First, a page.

A manufacturer’s ability to deliver high-quality products and maintain regulatory compliance relies in part on the quality-related activities of its own suppliers and vendors. Supplier and vendor audits can be important tools for manufacturing organizations to ensure their suppliers and vendors aren’t the source of major issues in product parts or materials.
The U.S. Food and Drug Administration (FDA) expects all vendors to undergo a qualification process. The agency considers a manufacturer’s suppliers an extension of the manufacturer, insofar as an FDA-regulated manufacturer is ultimately responsible for the products it produces and sells even if it outsources some or all of its manufacturing or other operations. That is why a manufacturer must select and maintain sufficient oversight of its vendor’s or supplier’s operations to ensure it is fully compliant with current good manufacturing practices (CGMPs). The process of qualifying a supplier or vendor should incorporate quality risk management.
It’s important not to make assumptions during a supplier audit. If a situation seems noncompliant, the manufacturer should ask. If an observation is made, the manufacturer should provide details, including what the noncompliance was and where and when it was observed. If a vendor qualification standard operating procedure (SOP) or policy was violated, the manufacturer should reference the document when making the observation. Observations should be classified as minor, major, or critical, with the vendor understanding the level of importance of the observation.
After identifying the issues, the manufacturer should work together with the supplier to determine corrective actions for the supplier to implement within a specific timeframe. To successfully implement supplier corrective actions and help a supplier reach a better state of quality, there needs to be a robust process that focuses less on mandating specific solutions and more on establishing an active, ongoing partnership.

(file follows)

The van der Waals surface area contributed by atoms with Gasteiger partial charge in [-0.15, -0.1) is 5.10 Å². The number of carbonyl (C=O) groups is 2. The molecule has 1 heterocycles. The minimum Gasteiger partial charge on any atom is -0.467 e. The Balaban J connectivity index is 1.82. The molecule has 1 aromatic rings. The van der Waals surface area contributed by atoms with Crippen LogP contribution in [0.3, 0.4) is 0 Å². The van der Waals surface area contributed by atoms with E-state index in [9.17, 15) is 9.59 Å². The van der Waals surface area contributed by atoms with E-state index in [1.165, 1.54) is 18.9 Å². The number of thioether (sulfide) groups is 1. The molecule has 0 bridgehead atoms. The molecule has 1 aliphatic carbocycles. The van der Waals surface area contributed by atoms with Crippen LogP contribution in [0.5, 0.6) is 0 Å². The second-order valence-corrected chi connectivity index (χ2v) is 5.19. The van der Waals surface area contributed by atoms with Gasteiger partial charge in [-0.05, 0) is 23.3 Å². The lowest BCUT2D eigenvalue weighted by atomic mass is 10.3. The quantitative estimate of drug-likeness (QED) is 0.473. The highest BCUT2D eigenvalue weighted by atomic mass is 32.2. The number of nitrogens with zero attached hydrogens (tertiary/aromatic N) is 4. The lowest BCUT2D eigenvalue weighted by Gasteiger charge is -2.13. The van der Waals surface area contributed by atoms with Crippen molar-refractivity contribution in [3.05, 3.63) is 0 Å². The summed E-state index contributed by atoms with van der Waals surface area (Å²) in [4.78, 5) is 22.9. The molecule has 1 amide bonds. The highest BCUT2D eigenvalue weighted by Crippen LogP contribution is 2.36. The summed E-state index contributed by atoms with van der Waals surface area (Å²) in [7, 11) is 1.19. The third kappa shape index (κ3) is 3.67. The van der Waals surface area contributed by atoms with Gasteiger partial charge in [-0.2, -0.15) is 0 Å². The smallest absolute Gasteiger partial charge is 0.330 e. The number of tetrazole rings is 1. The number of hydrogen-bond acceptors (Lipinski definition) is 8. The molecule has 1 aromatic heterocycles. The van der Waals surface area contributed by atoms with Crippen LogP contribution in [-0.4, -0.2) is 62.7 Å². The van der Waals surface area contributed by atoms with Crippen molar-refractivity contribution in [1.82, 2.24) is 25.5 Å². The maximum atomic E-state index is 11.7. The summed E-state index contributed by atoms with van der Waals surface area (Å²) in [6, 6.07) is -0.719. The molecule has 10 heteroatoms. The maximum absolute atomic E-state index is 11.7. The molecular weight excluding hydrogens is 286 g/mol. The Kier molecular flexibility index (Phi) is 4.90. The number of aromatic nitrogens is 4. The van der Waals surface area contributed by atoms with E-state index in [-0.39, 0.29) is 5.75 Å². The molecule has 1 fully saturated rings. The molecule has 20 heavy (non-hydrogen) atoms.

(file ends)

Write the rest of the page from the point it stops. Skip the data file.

Many companies continue to use paper-based or manual systems to conduct and manage their audits. There is an easier, more effective way. Digital supplier quality management tools can dramatically enhance supplier audits and vendor qualification audits in a number of ways.
For example, a robust supplier quality management system can integrate the audit process with the rest of the quality system, connecting all audit data and actions. A digital solution simplifies the scheduling of audits and planning of recurring vendor audit-related activities, as well as actions to be raised and directly tracked from observations. Manufacturers can automatically track and store all supplier audit information, including approval status and analytics reports, in a single place, which enables better visibility into the current state of the supply chain.
Digital supplier quality management tools can also let manufacturers bring together supplier qualification audit processes based on risk and gain real-time visibility into the extensive vendor qualification process. An integrated supplier solution enables manufacturers to better manage all qualification documents and processes with data controls, steps, and qualification audits. Checklists, direct supplier communication capture, document creation, workflows, and risk-based notifications for evaluation enable stakeholders to better manage all vendor qualification audit processes and documents.
A digital solution lets manufacturers automate all tasks relating to supplier corrective action requests (SCARs), including routing, notification, follow-up, escalation, and approval. It can automatically guide stakeholders toward the necessary decision points, involve appropriate personnel – even involve vendors directly in the internal process – and ensure the process and its results are repeatable and measurable.
Identifying and resolving supplier problems before they spread requires visibility into a supplier’s processes. With the right tools, supplier and vendor audits can be an effective mechanism for gaining that visibility and improving product quality. Conducted correctly, audits can be mutually beneficial to the manufacturer receiving goods and services and the vendor/supplier, as they help both parties come together as partners and collaborate to improve and maintain quality and compliance.
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